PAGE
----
The full-fledged dairy project will be awarded to the private sector and bids have already been invited. The aim of the project is to reach full production capacity in three years, producing 20,000 tonnes of milk annually. Ministry of Development Planning and Statistics (MDPS) data show that in 2013 Qatar produced 741,566 tons of cereals, fruits, vegetables, meat, eggs, fish and dairy products. Dairy production was increased by 65 percent from 35,609 tons in 2010 to 58,743 in 2013.
Oman is also planning heavy investments in the dairy industry in order to meet growing local demand. Oman Food Investment Company subsidiary Mazoon Dairy Company will develop the USD 260 million dairy project in the Al Buraimi governorate with construction scheduled to start in 2015 and commercial operations to begin in 2017. The dairy will include a farm with 4,000 animals at opening and 25,000 by 2026. “The company will produce approximately 202 million litres in 2026 and 985 million litres in 2040. This along with increase in existing production and the new milk collection scheme being promoted will reduce the import dependency from 69 percent in 2014 to 13 percent in 2026,” said a statement from OFIC, adding that Oman could become a net exporter of dairy by 2040.
At present, the Sultanate’s requirement of milk and milk products is in the range of 1.5 million litres per day and the country, according to official data, hardly produces 15 percent of that amount. Like all other GCC countries – and none of them have achieved complete self-sufficiency in terms of milk production – remaining demand is met through imports.
The Middle East and North Africa (MENA) is the world’s second largest dairy import region, importing a combined 3 million tonnes of dairy produce a year. Switzerland’s International Trade Centre data show that Middle Eastern imports of dairy have trebled in the past decade. In October 2014, imports in the year were 4 percent higher than the same period in 2013 with fluid and fresh milk up 24 percent and butter up 17 percent. For example, around 11 percent of Australia’s dairy produce heads over to the Middle East region, and was worth about USD 337 million in 2013/14. With the removal of EU milk production quotas in April 2015, dairy exports to the Middle East are expected to further increase. Irish industry experts predict dairy exports from Ireland to the Arabian Gulf could jump by 50 percent over the next five years.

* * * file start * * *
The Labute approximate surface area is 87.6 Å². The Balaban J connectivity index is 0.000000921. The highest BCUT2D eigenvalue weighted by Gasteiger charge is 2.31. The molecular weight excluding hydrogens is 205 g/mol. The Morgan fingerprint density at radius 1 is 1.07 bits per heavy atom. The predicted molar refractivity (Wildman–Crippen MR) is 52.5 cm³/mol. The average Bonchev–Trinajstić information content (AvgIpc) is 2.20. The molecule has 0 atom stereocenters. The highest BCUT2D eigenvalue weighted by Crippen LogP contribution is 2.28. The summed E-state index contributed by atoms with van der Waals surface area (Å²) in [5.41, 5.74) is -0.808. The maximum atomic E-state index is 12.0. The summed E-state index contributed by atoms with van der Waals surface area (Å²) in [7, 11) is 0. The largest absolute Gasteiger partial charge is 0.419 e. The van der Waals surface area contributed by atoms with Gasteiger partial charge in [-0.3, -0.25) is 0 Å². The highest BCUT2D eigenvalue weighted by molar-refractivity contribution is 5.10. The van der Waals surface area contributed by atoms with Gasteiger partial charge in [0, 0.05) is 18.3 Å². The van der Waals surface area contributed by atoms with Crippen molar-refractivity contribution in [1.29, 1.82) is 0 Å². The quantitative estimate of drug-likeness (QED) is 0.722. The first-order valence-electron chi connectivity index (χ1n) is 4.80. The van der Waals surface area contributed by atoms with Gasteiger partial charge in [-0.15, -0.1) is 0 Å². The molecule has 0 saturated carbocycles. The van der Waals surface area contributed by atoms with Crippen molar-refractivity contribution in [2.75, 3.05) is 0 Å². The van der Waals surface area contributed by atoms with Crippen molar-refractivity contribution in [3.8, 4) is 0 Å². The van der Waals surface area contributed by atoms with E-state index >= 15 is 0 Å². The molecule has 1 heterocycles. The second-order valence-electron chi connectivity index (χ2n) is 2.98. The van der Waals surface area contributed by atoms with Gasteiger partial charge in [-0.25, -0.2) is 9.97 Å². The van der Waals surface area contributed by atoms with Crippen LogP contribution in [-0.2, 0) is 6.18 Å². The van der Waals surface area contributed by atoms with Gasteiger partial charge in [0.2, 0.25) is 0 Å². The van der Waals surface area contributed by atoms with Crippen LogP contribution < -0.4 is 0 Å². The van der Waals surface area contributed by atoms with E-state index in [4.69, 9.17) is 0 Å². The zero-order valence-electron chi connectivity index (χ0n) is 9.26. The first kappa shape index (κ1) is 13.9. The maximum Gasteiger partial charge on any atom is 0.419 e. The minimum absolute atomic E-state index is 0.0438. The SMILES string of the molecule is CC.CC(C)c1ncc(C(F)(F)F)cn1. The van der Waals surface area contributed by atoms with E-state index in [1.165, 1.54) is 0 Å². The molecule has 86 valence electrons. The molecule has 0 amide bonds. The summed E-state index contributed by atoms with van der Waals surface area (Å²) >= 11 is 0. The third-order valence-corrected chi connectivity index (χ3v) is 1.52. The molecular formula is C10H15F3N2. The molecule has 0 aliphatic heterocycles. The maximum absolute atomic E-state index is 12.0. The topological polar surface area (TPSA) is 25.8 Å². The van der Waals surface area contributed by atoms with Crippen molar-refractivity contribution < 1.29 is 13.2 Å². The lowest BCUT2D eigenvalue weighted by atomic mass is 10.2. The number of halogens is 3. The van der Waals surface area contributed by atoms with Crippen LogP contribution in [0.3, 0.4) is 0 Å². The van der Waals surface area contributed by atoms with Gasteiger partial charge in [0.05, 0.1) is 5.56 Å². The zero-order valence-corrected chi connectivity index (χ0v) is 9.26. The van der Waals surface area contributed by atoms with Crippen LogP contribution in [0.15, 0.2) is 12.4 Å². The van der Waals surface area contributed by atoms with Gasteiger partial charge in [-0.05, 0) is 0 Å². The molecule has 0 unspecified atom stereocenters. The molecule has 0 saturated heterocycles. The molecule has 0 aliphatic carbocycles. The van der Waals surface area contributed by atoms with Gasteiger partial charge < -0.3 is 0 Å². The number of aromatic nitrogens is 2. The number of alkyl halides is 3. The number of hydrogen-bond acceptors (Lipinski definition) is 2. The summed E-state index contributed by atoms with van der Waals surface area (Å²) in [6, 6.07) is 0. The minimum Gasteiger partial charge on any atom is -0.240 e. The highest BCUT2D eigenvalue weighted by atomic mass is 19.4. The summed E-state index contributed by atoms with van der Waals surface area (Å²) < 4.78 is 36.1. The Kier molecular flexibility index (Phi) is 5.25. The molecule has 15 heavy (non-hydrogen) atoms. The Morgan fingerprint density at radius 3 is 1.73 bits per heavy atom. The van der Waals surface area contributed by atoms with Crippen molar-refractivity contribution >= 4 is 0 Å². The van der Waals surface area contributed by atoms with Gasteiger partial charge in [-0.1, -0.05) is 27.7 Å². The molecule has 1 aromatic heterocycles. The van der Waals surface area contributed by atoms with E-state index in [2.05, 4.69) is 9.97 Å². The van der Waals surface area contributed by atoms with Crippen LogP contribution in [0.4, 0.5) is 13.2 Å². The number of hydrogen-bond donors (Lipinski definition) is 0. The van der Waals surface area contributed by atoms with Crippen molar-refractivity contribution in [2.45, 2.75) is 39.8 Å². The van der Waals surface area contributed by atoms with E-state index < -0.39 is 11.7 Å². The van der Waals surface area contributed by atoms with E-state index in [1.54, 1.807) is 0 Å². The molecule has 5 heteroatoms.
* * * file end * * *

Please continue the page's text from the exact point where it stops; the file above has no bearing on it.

“With higher purchasing power as well as health conscious dietary choices both by the local population and the growing expatriate community, the demand for specialized dairy products such as cheese as well as low-fat or lactose-free milk is going to increase further. The dairy segment will continue to be one of the fastest growing food segments in the GCC. Though meat and fruit consumption have overtaken the consumption of dairy products, it remains a significant contributor to the size of the food industry and we don’t see this trend changing in the near future,” says Murshed.
He adds the traditional dairy industry in the region is shifting its production to a large variety of products including flavoured, low-fat, vitamin-enriched, organic, and lactose-free. “We also see an increased demand for specialized dairy products like cheese and butter.”
Investments in the dairy industry are in high demand – Gulf Organisation for Industrial Consulting (GOIC) data from July last says that total investment in the food industries in 2014 in the GCC was USD 23.7 billion, of which investment in dairy was about USD 4.49 billion or 18.9 percent. But the downside is that dairy plants showed a decline of 3.8 percent. There were 152 such plants in 2010 with the figure declining every year to reach 130 in 2014, GOIC said.